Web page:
Parents working on the Junior Computational Thinking kits alongside their child, and with the help of a Smart Nation Ambassador.

We would like to thank our participants for joining us at our workshops, as well as the Smart Nation Ambassadors who were on-hand and actively facilitated learning among parents and children!

Coding has no age limit – we shared information on coding with people of all ages!
Coding has no age limit – we shared information on coding with people of all ages!

Coding Lab and Tiny Thinkers are pleased to work with Smart Nation Singapore once again at the Smart Nation & U event, to move towards the goal of Singapore becoming a world-class city with a leading economy powered by digital innovation. We look forward to the next time that we get to join forces again!

About Smart Nation Singapore
It is a nationwide initiative by the Singapore Government to harness the power of technology to build a Digital Economy, Digital Government and Digital Society. It was first announced by Prime Minister Lee Hsien Loong in 2014, who described the goal and future of this nation-building initiative as a Singapore “where we can create possibilities for ourselves beyond what we imagined possible”.

For more information, please click here.

6 valuable lessons video games can teach your child

“My Child can’t stop playing video games! What can I do about it? How to stop him/her?”

From young to old, video games have always held a certain fascination; from classics like Tetris, Lode Runner and Pacman, to Super Mario, to today’s Clash Royale and Minecraft, millions of children have experienced and played video games. Who can remember the thrill of the adrenaline rush when you beat a level, or when that tetris block drops perfectly in space, clearing four rows at once?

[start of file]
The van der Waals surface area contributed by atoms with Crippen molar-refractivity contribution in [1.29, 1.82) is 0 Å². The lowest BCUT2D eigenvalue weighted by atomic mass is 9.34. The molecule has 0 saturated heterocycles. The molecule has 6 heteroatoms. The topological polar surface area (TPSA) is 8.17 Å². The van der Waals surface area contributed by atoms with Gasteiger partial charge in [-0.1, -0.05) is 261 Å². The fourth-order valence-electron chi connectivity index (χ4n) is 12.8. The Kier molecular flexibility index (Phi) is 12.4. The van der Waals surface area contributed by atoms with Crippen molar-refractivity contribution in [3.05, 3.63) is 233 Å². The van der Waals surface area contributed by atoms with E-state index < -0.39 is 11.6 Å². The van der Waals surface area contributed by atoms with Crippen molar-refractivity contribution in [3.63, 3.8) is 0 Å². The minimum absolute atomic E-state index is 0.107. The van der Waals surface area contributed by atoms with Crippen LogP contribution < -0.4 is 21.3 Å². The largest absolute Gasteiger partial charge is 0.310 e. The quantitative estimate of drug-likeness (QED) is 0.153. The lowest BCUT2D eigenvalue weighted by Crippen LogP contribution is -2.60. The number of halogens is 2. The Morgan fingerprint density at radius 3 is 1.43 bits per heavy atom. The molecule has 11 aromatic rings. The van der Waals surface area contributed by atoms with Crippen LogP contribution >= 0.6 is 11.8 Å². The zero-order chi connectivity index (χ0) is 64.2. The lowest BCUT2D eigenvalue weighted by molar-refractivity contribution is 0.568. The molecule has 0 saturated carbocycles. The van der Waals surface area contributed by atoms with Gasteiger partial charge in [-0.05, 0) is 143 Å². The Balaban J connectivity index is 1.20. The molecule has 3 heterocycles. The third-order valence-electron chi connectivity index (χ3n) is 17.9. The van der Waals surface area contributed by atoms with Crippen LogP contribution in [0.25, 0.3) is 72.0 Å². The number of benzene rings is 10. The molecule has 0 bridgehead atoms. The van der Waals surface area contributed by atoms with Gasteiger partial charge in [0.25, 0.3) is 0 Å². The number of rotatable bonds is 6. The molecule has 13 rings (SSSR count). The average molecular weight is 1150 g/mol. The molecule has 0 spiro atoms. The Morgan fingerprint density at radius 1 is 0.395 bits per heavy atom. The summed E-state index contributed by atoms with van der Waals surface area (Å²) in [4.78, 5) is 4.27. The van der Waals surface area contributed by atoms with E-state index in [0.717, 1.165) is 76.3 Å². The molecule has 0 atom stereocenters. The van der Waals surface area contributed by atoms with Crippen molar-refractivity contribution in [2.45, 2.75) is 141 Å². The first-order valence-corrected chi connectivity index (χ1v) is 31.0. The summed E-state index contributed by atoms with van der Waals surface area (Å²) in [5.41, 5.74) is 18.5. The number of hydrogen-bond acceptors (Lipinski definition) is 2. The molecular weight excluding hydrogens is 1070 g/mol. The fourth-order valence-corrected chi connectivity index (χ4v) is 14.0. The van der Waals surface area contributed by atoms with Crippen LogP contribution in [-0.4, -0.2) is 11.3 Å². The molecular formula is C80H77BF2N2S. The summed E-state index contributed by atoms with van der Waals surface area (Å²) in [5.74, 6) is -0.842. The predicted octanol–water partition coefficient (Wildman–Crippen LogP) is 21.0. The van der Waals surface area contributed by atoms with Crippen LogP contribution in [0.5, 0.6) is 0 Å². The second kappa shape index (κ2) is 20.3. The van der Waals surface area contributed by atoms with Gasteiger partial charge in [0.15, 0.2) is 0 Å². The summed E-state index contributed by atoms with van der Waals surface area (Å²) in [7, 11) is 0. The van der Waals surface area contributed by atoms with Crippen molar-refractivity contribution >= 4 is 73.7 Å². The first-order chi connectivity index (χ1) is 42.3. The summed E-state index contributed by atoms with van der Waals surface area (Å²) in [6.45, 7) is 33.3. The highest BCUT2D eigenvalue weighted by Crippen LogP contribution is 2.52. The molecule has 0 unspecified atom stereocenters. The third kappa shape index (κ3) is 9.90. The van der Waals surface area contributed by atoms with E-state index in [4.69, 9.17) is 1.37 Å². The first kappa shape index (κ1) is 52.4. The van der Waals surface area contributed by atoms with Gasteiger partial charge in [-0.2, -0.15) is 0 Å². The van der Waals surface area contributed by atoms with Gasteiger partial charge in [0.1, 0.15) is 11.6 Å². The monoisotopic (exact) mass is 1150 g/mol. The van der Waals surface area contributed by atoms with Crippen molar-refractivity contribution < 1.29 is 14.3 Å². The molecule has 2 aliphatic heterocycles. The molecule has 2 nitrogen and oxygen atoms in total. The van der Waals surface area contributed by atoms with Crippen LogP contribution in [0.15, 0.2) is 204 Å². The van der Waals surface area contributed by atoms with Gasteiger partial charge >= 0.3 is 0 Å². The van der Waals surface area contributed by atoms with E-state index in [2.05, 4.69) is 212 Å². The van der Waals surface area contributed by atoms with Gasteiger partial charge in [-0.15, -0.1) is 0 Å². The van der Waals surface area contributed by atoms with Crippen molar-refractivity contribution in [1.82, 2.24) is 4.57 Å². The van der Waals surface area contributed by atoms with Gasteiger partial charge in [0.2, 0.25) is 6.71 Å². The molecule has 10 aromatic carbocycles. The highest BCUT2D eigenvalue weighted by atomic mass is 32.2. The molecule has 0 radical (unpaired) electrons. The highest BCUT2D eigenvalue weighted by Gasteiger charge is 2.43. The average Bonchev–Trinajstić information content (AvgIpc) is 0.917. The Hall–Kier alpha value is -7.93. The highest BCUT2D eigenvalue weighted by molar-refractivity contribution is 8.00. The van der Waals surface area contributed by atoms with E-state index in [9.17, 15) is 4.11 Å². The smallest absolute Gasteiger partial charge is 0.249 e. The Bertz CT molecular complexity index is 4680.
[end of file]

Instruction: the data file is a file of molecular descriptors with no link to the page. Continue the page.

As parents, we are rightfully concerned about our children’s attraction to video games, especially in today’s digital age when our kids get exposed to technology at a very young age.

How do we manage their interest, and direct their interest into something that can benefit them for life? Read on to find out!

How do Video games benefit your child? Well, Video Games:

1. Help improve problem-solving skills

Video games are all about processing large amounts of data in a short amount of time. Even basic shooting games require thinking logically. Quest-based games require players to find alternate ways of moving forward or solutions to different problems. And these are definitely some of the essential skills that kids need to pick up from.

Coding games like Spacechem, Infinifactory, and Codecombat teach procedural literacy. That is the reason kids programming classes often use coding games to generate students’ interest in coding.

2. Help develop better hand-eye coordination

Gaming involves the use of consoles or remote controls to control all the action on the screen. Studies suggest that playing video games can help improve coordination and balance in the heart patients and even in Parkinson’s patients. Children who play video games, naturally, develop better hand-eye coordination.

3. Help improve social skills

Contrary to popular belief, It is a stereotype that children who are into video games are introverted and isolated. Nothing teaches community bonding and teamwork like video games do. Games also have flourishing bases both online and offline.

Moreover, 70% of gamers play in the same room with their friends. Coding classes for kids are social places as well, and project planning, teamwork and even presentation skills are developed. This helps develop positive peer relationships and build high self-esteem. Check out our showcase testimonials to see our confident kids presenting the work.

4. Strategy games help acquire strategic thinking

Video games can give kids a chance to analyse their performance objectively. They also help them devise strategies to implement those. Most games have a set goal or mission and allow the gamer to use multiple ways to reach it. However, most of them require using strategy to achieve the goal. Many of them provide immediate feedback on performance.

5. Learn mathematics in a fun way